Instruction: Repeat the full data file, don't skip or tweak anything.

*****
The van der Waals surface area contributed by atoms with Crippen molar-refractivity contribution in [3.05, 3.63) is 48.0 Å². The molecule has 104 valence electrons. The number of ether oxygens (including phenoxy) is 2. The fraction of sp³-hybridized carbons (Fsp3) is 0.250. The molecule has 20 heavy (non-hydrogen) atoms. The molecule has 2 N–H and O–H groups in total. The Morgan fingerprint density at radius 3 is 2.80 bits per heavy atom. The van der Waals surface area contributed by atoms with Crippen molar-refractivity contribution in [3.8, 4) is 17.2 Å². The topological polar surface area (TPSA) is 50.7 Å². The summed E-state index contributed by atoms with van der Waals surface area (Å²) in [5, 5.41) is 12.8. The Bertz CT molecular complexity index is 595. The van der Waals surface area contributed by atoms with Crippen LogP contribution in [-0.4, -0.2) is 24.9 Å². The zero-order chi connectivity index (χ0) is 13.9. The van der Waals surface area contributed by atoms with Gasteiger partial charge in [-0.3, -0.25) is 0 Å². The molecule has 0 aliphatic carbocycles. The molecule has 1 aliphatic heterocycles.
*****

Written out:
The van der Waals surface area contributed by atoms with Crippen molar-refractivity contribution in [3.05, 3.63) is 48.0 Å². The molecule has 104 valence electrons. The number of ether oxygens (including phenoxy) is 2. The fraction of sp³-hybridized carbons (Fsp3) is 0.250. The molecule has 20 heavy (non-hydrogen) atoms. The molecule has 2 N–H and O–H groups in total. The Morgan fingerprint density at radius 3 is 2.80 bits per heavy atom. The van der Waals surface area contributed by atoms with Crippen molar-refractivity contribution in [3.8, 4) is 17.2 Å². The topological polar surface area (TPSA) is 50.7 Å². The summed E-state index contributed by atoms with van der Waals surface area (Å²) in [5, 5.41) is 12.8. The Bertz CT molecular complexity index is 595. The van der Waals surface area contributed by atoms with Crippen LogP contribution in [-0.4, -0.2) is 24.9 Å². The zero-order chi connectivity index (χ0) is 13.9. The van der Waals surface area contributed by atoms with Gasteiger partial charge in [-0.3, -0.25) is 0 Å². The molecule has 0 aliphatic carbocycles. The molecule has 1 aliphatic heterocycles.